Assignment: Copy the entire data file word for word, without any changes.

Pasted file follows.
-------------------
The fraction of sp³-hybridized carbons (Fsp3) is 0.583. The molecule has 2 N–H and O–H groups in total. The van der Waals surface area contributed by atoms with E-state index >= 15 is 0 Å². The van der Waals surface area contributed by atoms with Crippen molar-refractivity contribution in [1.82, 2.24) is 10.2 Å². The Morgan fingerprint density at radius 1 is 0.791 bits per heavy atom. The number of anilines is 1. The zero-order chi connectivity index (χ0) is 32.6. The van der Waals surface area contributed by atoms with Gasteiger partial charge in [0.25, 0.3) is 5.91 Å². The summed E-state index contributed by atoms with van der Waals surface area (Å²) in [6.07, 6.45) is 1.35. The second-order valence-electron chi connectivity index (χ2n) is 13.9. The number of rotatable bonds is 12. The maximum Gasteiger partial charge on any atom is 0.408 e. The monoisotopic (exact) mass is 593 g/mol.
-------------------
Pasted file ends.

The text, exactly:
The fraction of sp³-hybridized carbons (Fsp3) is 0.583. The molecule has 2 N–H and O–H groups in total. The van der Waals surface area contributed by atoms with E-state index >= 15 is 0 Å². The van der Waals surface area contributed by atoms with Crippen molar-refractivity contribution in [1.82, 2.24) is 10.2 Å². The Morgan fingerprint density at radius 1 is 0.791 bits per heavy atom. The number of anilines is 1. The zero-order chi connectivity index (χ0) is 32.6. The van der Waals surface area contributed by atoms with Gasteiger partial charge in [0.25, 0.3) is 5.91 Å². The summed E-state index contributed by atoms with van der Waals surface area (Å²) in [6.07, 6.45) is 1.35. The second-order valence-electron chi connectivity index (χ2n) is 13.9. The number of rotatable bonds is 12. The maximum Gasteiger partial charge on any atom is 0.408 e. The monoisotopic (exact) mass is 593 g/mol.